• Abstract: In what has been described as its most important vote this year, the U.S. Congress will soon decide whether to provide permanent normal trade relations to China. A vote is required because, after 14 years of negotiations, China is poised to enter the World Trade Organization (WTO). Assuming China concludes its bilateral negotiations with the European Union by June or July, entry is likely before the end of the year. The cornerstone principle of the World Trade Organization is that members provide each other unconditional Most Favored Nation trade status, now called Permanent Normal Trade Relations (PNTR) in U.S. trade law. Current U.S. law precludes granting PNTR to China; as a result President Clinton has asked Congress to amend the law. A negative vote would have no bearing on China's entry into the World Trade Organization, but it would mean that U.S. companies would not benefit from the most important commitments China has made to become a member. Gaining the full range of benefits is particularly important in light of the large and growing deficit the United States faces in its trade with China (Figure 1). A positive vote would give U.S. companies the same advantages that would accrue to companies from Europe, Japan, and all other WTO member states when China enters the World Trade Organization. It would also provide an important boost to China's leadership, that is taking significant economic and political risks in order to meet the demands of the international community for substantial additional economic reforms as a condition for its WTO membership. A positive vote would strengthen bilateral economic relations more generally. That may help place a floor on the broader bilateral relationship, which continues to face critical challenges on security issues, stemming largely from tensions between China and Taiwan, and on human rights issues.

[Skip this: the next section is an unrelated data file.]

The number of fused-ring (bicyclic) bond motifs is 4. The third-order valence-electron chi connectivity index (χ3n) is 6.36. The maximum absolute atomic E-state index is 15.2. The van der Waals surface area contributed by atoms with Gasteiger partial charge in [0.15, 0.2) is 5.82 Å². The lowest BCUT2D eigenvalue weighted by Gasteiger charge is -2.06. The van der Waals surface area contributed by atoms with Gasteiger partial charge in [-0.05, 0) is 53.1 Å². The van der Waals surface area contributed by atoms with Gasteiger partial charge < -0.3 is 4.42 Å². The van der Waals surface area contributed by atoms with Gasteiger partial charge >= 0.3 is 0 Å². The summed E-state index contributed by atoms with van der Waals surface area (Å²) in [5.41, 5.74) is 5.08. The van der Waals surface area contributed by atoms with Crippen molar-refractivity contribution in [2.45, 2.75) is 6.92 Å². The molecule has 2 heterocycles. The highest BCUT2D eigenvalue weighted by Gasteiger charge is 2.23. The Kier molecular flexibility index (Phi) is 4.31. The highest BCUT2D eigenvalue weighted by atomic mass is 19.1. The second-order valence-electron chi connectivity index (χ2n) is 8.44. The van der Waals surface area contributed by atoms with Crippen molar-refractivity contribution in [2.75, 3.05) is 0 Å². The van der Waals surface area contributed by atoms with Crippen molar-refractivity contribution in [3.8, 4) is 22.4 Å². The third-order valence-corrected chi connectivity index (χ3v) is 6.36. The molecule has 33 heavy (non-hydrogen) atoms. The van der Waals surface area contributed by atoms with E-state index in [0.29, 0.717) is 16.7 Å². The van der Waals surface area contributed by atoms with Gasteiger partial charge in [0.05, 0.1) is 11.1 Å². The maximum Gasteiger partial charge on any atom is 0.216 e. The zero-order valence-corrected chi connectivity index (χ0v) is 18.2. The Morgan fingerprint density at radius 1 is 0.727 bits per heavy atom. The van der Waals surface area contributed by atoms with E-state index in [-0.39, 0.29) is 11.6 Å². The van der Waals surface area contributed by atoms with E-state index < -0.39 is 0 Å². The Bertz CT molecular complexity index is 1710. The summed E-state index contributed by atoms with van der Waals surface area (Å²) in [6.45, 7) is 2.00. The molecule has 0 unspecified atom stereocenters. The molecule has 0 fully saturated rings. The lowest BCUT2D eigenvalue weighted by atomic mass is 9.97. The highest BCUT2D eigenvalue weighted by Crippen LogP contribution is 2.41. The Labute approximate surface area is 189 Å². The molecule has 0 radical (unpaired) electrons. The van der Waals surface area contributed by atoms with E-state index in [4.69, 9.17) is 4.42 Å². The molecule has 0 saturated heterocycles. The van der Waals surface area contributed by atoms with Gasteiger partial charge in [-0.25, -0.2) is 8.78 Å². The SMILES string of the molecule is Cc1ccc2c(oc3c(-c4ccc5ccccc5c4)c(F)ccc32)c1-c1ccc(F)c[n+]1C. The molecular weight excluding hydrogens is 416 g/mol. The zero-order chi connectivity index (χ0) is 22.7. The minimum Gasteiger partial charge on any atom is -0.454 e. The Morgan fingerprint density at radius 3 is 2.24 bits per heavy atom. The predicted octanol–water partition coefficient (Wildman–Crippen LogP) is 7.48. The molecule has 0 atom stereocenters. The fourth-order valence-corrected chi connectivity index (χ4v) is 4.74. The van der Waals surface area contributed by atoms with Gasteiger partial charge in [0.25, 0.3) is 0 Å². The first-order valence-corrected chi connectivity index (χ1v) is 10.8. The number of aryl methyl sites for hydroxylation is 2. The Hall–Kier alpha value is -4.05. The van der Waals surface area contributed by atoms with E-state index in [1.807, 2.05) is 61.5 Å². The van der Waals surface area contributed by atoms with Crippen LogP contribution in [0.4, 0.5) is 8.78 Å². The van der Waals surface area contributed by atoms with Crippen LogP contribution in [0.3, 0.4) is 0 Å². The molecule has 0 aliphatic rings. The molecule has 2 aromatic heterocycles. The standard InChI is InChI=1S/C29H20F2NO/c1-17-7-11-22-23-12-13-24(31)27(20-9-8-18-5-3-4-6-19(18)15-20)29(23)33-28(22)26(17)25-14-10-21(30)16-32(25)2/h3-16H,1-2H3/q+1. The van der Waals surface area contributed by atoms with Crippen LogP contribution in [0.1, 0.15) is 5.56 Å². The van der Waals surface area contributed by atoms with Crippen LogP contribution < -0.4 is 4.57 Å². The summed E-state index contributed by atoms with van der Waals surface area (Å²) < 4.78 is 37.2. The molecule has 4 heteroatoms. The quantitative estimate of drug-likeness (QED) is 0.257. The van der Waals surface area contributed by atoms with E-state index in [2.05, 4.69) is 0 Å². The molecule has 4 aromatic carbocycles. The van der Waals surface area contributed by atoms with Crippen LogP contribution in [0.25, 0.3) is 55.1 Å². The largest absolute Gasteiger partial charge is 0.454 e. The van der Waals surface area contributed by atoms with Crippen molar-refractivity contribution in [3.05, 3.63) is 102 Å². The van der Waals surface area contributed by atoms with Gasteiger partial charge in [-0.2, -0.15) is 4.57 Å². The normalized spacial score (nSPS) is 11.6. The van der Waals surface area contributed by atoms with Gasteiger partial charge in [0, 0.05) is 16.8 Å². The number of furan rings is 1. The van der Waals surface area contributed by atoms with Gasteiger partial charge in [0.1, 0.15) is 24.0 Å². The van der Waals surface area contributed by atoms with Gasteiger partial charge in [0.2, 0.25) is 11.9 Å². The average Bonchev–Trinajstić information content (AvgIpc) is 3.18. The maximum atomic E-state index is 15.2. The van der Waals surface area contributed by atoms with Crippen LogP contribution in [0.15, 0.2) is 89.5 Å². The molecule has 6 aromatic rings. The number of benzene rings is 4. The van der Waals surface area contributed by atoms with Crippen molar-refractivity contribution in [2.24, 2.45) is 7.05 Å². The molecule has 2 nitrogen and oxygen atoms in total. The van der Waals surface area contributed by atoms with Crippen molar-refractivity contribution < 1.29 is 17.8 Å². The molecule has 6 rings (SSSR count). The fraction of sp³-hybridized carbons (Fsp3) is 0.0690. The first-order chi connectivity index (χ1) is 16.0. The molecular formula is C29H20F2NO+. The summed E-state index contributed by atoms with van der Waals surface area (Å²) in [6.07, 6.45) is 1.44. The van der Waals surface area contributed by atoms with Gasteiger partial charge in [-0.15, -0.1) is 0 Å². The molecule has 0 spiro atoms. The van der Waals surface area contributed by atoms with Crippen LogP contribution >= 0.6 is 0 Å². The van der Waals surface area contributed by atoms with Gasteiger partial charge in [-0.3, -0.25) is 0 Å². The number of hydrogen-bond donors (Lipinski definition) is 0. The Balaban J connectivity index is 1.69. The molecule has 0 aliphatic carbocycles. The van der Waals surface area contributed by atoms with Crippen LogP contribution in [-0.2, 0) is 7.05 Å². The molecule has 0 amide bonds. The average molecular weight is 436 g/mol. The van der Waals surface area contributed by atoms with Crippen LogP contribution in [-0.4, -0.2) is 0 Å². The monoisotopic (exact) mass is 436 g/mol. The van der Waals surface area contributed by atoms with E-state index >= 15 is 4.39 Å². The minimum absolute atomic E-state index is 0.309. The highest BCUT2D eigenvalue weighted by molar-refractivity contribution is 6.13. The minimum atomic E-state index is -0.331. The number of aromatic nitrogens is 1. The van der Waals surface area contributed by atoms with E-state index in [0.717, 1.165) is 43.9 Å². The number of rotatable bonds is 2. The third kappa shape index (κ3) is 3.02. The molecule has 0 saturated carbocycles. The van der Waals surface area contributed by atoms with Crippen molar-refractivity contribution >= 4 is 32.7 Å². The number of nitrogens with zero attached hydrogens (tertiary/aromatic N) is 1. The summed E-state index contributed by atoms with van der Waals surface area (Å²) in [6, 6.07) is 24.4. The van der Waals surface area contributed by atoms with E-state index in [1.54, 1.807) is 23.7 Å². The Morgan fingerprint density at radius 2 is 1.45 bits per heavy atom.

• Topic: International Relations, International Trade and Finance
  • Political Geography: United States, China, Europe, Asia
  • Author: Liu Suping
  • Publication Date: 01-2000
  • Content Type: Working Paper
  • Institution: Center for International Security and Cooperation
  • Abstract: After a brief period of progress, the U.S.-Russian nuclear reduction process has reached a stalemate. This situation causes us to rethink the following issues: What is the motivation for the two nuclear superpowers to conduct nuclear reductions? How can the focus of the nuclear arms reduction process be changed from verification of reduction of delivery vehicles to verification of reduction of warheads and nuclear materials? What is the objective for future nuclear reductions? What kind of verification regime will be required for future nuclear reductions?
  • Topic: Arms Control and Proliferation, Nuclear Weapons
  • Political Geography: Russia, United States, Europe, Asia